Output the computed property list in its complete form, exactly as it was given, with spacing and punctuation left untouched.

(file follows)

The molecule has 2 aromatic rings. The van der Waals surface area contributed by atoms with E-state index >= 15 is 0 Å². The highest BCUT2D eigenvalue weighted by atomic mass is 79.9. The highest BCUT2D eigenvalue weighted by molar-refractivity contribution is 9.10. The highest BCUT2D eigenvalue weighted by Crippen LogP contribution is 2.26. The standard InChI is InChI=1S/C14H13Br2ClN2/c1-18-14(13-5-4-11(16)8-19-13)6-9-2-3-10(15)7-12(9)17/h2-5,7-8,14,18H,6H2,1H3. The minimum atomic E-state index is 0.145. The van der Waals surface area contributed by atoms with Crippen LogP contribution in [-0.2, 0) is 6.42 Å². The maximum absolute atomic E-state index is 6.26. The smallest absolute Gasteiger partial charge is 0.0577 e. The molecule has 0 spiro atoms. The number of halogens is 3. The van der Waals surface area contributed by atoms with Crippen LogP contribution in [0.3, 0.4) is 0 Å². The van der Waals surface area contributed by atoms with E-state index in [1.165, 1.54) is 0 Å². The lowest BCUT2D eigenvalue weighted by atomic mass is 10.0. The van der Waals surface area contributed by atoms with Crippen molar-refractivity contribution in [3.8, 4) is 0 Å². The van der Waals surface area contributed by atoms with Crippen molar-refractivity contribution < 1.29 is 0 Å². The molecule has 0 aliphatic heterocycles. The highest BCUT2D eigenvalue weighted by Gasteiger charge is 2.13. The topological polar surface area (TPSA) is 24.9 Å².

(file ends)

The molecule has 2 aromatic rings. The van der Waals surface area contributed by atoms with E-state index >= 15 is 0 Å². The highest BCUT2D eigenvalue weighted by atomic mass is 79.9. The highest BCUT2D eigenvalue weighted by molar-refractivity contribution is 9.10. The highest BCUT2D eigenvalue weighted by Crippen LogP contribution is 2.26. The standard InChI is InChI=1S/C14H13Br2ClN2/c1-18-14(13-5-4-11(16)8-19-13)6-9-2-3-10(15)7-12(9)17/h2-5,7-8,14,18H,6H2,1H3. The minimum atomic E-state index is 0.145. The van der Waals surface area contributed by atoms with Crippen LogP contribution in [-0.2, 0) is 6.42 Å². The maximum absolute atomic E-state index is 6.26. The smallest absolute Gasteiger partial charge is 0.0577 e. The molecule has 0 spiro atoms. The number of halogens is 3. The van der Waals surface area contributed by atoms with Crippen LogP contribution in [0.3, 0.4) is 0 Å². The van der Waals surface area contributed by atoms with E-state index in [1.165, 1.54) is 0 Å². The lowest BCUT2D eigenvalue weighted by atomic mass is 10.0. The van der Waals surface area contributed by atoms with Crippen molar-refractivity contribution in [3.8, 4) is 0 Å². The van der Waals surface area contributed by atoms with Crippen molar-refractivity contribution < 1.29 is 0 Å². The molecule has 0 aliphatic heterocycles. The highest BCUT2D eigenvalue weighted by Gasteiger charge is 2.13. The topological polar surface area (TPSA) is 24.9 Å².